Chapter 37 (Arya)

During a night attack, the Brotherhood Without Banners destroys a garrison of Brave Companions. The survivors are tried and mostly executed. Arya wonders how Beric survived the trial by combat. At first Beric claims he was only wounded, but it’s apparent from the condition of his body that he’s been revived from death six times. Gendry wishes to join the Brotherhood, and Beric knights him. Arya feels further abandoned by her friends, and she angrily parts ways with Gendry.

Chapter 38 (Bran)

Bran and his companions arrive at an abandoned village and find a causeway that leads beneath an adjacent lake. They spot a rider they can’t identify, and they wonder who might be pursuing them. Hodor, who only ever says his name when he speaks, starts to say “Hodor” over and over, despite Bran’s attempts to quiet him. Finally Bran tries to enter Hodor’s mind and stop him from speaking. They spot a camp, but they can’t identify the group. Bran enters the mind of his direwolf, Summer, and tries to spy on them.

Chapter 39 (Jon)

A group of wildlings has moved South of the Wall, with Jon among them. At a towerhouse, Jon and Ygritte debate their differences. Ygritte believes her Free Folk are a better people, because the world belongs to everyone, and she resents the people of the Seven Kingdoms, who divvy up and control their lands. They continue to move, until the wildlings find an old man and demand that Jon kill him. Jon hesitates, and when they accuse him and Ygritte of conspiring, Ygritte kills the old man. Jon uses the confusion to kill some wildlings and escape, but he is wounded in the leg, which slows his pace. He heads back to the Wall, but he feels torn between two lives.

Chapter 40 (Daenerys)

Daenerys arrives at the city of Yunkai with her massive army. She meets with three different groups: the leaders of the Stormcrows, a band of mercenaries contracted to protect Yunkai; the head of another band of mercenaries called the Second Sons; and finally a representative of the Yunkai’i. She tells the first two that they have until the morning to decide whether to join her, and to the last she says the city has three days to turn out its slaves and surrender to her. Daenerys, meanwhile, has planned a surprise attack for that same night. But before they can launch the attack, one of the Stormcrow leaders, Daario Naharis, enters the camp and gives Daenerys the heads of the other two Stormcrow leaders. He swears his allegiance to Daenerys and pledges the support of his company. The surprise attack then begins. Daenerys remains in camp and asks Whitebeard about her late brother, Rhaegar. Her army is victorious, and Daenerys enters the city of Yunkai, where free slaves shout and call her “mother.”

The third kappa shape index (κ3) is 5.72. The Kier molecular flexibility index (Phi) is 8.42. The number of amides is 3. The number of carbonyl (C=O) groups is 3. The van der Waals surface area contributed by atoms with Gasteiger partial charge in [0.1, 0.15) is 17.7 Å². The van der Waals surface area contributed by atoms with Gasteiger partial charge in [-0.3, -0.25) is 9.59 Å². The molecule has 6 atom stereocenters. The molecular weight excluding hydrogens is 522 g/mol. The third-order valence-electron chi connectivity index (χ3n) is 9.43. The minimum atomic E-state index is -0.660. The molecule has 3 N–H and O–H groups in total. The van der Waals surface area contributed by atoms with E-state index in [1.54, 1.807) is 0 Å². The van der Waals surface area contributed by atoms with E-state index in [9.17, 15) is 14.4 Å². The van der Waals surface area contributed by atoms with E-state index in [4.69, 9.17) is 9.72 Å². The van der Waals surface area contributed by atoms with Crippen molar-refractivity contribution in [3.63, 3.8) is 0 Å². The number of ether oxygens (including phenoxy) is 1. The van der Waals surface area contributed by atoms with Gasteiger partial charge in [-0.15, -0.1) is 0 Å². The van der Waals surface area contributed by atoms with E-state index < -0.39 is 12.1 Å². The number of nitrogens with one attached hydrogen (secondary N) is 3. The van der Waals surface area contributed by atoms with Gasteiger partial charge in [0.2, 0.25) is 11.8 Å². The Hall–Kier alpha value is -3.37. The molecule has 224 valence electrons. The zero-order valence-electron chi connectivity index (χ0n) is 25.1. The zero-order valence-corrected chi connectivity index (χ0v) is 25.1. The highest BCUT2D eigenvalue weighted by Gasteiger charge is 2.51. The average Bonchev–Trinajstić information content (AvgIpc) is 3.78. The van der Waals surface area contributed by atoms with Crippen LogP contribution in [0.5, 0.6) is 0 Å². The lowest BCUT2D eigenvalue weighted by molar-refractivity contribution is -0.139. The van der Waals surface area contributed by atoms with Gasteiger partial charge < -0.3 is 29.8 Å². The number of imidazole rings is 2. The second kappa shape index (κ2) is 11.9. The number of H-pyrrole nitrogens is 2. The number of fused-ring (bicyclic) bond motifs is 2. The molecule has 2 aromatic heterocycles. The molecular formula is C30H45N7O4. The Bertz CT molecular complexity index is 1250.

Chapter 41 (Arya)

The Brotherhood Without Banners make camp, and Thoros and Beric reminisce near around a fire as Arya eavesdrops. An old dwarf woman joins them and tells of her dreams and portents. She mentions something about a castle called the Twins and some sort of wedding. She meets a youth named Ned who claims to be the “milk brother” of Jon Snow, because Jon’s mother, Wylla, nursed him. Ned reveals that he is Edric Dayne, a lord, and that Wylla was his wet nurse. He also tells of his Aunt Ashara Dayne, who met Arya’s father Eddard and threw herself into the ocean “for love.” Later, the priest Thoros tells Arya of his vision that the Lannisters will burn the castle of Riverrun. Arya tries to flee, but Sandor kidnaps her before she can escape and carries her away from the safety of the Brotherhood party.


Both Arya and Jon attempt escapes from their respective situations in this section, with mixed results. As Jon’s ties to the wildlings, and Ygritte in particular, have grown stronger, he’s felt increasingly conflicted. He never seems in danger of abandoning the Watch permanently, but neither is it clear that he could turn on the wildlings. It’s clear that he likes many of them, including Mance Rayder, and genuinely cares for others, notably Ygritte. When they demand that he kill an old man to prove his loyalty during a scouting mission, however, it forces him into a decision between his loyalty to them and his desire to leave. He obviously finds the act of killing the old man repugnant, and once he chooses not to do it, it seems likely the wildlings will question whether they should continue to trust him. He uses the opportunity to flee, though he’s wounded in the process. Arya, on the other hand, has no hesitations about getting away from the Brotherhood. What she lacks is only the chance to do so. But Arya is still young and not yet able to defend herself, so when she flees she is essentially helpless to defend herself against Sandor, who knows she could be of value to him. Thus she escapes the captivity of one group only to be taken captive again almost immediately after.